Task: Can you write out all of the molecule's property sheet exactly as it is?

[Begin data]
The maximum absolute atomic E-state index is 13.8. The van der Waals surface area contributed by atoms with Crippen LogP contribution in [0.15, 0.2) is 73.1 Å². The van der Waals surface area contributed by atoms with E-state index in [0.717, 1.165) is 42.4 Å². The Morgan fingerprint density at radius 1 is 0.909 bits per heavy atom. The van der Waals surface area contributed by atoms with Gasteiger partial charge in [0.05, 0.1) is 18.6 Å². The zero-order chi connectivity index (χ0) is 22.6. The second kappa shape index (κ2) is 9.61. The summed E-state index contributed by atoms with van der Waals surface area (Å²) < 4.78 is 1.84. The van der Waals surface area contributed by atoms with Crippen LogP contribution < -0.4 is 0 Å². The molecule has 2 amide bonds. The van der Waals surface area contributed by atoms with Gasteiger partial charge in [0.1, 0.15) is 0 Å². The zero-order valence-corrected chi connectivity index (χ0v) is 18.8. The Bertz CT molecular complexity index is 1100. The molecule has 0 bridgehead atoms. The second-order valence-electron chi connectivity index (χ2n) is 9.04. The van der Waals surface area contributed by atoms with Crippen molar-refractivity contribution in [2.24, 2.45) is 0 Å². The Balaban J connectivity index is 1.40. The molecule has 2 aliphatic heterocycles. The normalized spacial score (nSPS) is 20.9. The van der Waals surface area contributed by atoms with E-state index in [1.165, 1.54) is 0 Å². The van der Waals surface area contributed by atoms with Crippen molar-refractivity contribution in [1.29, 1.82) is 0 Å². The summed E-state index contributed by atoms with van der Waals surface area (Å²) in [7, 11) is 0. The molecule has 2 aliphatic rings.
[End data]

The maximum absolute atomic E-state index is 13.8. The van der Waals surface area contributed by atoms with Crippen LogP contribution in [0.15, 0.2) is 73.1 Å². The van der Waals surface area contributed by atoms with E-state index in [0.717, 1.165) is 42.4 Å². The Morgan fingerprint density at radius 1 is 0.909 bits per heavy atom. The van der Waals surface area contributed by atoms with Gasteiger partial charge in [0.05, 0.1) is 18.6 Å². The zero-order chi connectivity index (χ0) is 22.6. The second kappa shape index (κ2) is 9.61. The summed E-state index contributed by atoms with van der Waals surface area (Å²) < 4.78 is 1.84. The van der Waals surface area contributed by atoms with Crippen LogP contribution < -0.4 is 0 Å². The molecule has 2 amide bonds. The van der Waals surface area contributed by atoms with Gasteiger partial charge in [0.1, 0.15) is 0 Å². The zero-order valence-corrected chi connectivity index (χ0v) is 18.8. The Bertz CT molecular complexity index is 1100. The molecule has 0 bridgehead atoms. The second-order valence-electron chi connectivity index (χ2n) is 9.04. The van der Waals surface area contributed by atoms with Crippen molar-refractivity contribution in [2.24, 2.45) is 0 Å². The Balaban J connectivity index is 1.40. The molecule has 2 aliphatic heterocycles. The normalized spacial score (nSPS) is 20.9. The van der Waals surface area contributed by atoms with E-state index in [1.165, 1.54) is 0 Å². The van der Waals surface area contributed by atoms with Crippen molar-refractivity contribution in [1.29, 1.82) is 0 Å². The summed E-state index contributed by atoms with van der Waals surface area (Å²) in [7, 11) is 0. The molecule has 2 aliphatic rings.